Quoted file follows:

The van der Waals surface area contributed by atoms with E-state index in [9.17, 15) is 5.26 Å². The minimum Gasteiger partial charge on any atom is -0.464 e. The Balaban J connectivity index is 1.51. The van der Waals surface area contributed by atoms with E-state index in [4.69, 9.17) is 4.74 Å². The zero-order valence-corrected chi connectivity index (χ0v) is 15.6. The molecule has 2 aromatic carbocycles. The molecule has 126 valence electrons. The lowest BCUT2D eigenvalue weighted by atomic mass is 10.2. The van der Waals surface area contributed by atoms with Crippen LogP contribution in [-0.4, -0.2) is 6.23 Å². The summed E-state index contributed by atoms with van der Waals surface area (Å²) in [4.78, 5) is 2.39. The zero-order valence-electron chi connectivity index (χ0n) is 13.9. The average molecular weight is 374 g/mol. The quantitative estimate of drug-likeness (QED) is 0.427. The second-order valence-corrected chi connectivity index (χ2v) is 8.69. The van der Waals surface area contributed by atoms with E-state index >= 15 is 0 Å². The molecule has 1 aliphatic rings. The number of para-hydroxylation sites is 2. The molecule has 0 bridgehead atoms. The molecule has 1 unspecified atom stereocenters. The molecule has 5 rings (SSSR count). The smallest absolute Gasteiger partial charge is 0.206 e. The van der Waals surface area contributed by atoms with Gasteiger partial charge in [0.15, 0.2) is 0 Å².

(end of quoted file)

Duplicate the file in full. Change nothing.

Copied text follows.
The van der Waals surface area contributed by atoms with E-state index in [9.17, 15) is 5.26 Å². The minimum Gasteiger partial charge on any atom is -0.464 e. The Balaban J connectivity index is 1.51. The van der Waals surface area contributed by atoms with E-state index in [4.69, 9.17) is 4.74 Å². The zero-order valence-corrected chi connectivity index (χ0v) is 15.6. The molecule has 2 aromatic carbocycles. The molecule has 126 valence electrons. The lowest BCUT2D eigenvalue weighted by atomic mass is 10.2. The van der Waals surface area contributed by atoms with Crippen LogP contribution in [-0.4, -0.2) is 6.23 Å². The summed E-state index contributed by atoms with van der Waals surface area (Å²) in [4.78, 5) is 2.39. The zero-order valence-electron chi connectivity index (χ0n) is 13.9. The average molecular weight is 374 g/mol. The quantitative estimate of drug-likeness (QED) is 0.427. The second-order valence-corrected chi connectivity index (χ2v) is 8.69. The van der Waals surface area contributed by atoms with E-state index >= 15 is 0 Å². The molecule has 1 aliphatic rings. The number of para-hydroxylation sites is 2. The molecule has 0 bridgehead atoms. The molecule has 1 unspecified atom stereocenters. The molecule has 5 rings (SSSR count). The smallest absolute Gasteiger partial charge is 0.206 e. The van der Waals surface area contributed by atoms with Gasteiger partial charge in [0.15, 0.2) is 0 Å².